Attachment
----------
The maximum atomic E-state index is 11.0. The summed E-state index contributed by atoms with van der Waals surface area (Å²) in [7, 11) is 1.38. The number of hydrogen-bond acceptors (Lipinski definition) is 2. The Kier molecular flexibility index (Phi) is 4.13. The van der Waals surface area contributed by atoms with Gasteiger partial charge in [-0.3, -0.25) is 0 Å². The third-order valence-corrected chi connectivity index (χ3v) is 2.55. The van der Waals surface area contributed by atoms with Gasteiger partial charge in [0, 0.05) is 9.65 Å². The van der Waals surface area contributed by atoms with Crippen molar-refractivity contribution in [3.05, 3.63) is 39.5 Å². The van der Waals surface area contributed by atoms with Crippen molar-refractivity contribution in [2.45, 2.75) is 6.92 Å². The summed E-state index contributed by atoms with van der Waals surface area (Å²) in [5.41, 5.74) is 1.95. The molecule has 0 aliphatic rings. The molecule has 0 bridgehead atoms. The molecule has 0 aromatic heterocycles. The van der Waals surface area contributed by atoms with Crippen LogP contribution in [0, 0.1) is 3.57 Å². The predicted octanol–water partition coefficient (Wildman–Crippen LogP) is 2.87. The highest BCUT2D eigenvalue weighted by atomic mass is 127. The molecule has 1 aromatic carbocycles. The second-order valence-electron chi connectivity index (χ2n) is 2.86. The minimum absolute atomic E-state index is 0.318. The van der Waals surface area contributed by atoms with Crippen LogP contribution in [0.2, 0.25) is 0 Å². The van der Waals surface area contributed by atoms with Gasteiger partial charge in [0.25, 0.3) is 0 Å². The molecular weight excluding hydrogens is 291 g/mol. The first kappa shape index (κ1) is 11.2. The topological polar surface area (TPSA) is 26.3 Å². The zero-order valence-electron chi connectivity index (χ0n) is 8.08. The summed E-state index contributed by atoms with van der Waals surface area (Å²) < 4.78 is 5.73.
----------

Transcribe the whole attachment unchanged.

The maximum atomic E-state index is 11.0. The summed E-state index contributed by atoms with van der Waals surface area (Å²) in [7, 11) is 1.38. The number of hydrogen-bond acceptors (Lipinski definition) is 2. The Kier molecular flexibility index (Phi) is 4.13. The van der Waals surface area contributed by atoms with Gasteiger partial charge in [-0.3, -0.25) is 0 Å². The third-order valence-corrected chi connectivity index (χ3v) is 2.55. The van der Waals surface area contributed by atoms with Gasteiger partial charge in [0, 0.05) is 9.65 Å². The van der Waals surface area contributed by atoms with Crippen molar-refractivity contribution in [3.05, 3.63) is 39.5 Å². The van der Waals surface area contributed by atoms with Crippen molar-refractivity contribution in [2.45, 2.75) is 6.92 Å². The summed E-state index contributed by atoms with van der Waals surface area (Å²) in [5.41, 5.74) is 1.95. The molecule has 0 aliphatic rings. The molecule has 0 bridgehead atoms. The molecule has 0 aromatic heterocycles. The van der Waals surface area contributed by atoms with Crippen LogP contribution in [0, 0.1) is 3.57 Å². The predicted octanol–water partition coefficient (Wildman–Crippen LogP) is 2.87. The highest BCUT2D eigenvalue weighted by atomic mass is 127. The molecule has 1 aromatic carbocycles. The second-order valence-electron chi connectivity index (χ2n) is 2.86. The minimum absolute atomic E-state index is 0.318. The van der Waals surface area contributed by atoms with Crippen LogP contribution in [0.2, 0.25) is 0 Å². The van der Waals surface area contributed by atoms with Gasteiger partial charge in [0.25, 0.3) is 0 Å². The molecular weight excluding hydrogens is 291 g/mol. The first kappa shape index (κ1) is 11.2. The topological polar surface area (TPSA) is 26.3 Å². The zero-order valence-electron chi connectivity index (χ0n) is 8.08. The summed E-state index contributed by atoms with van der Waals surface area (Å²) < 4.78 is 5.73.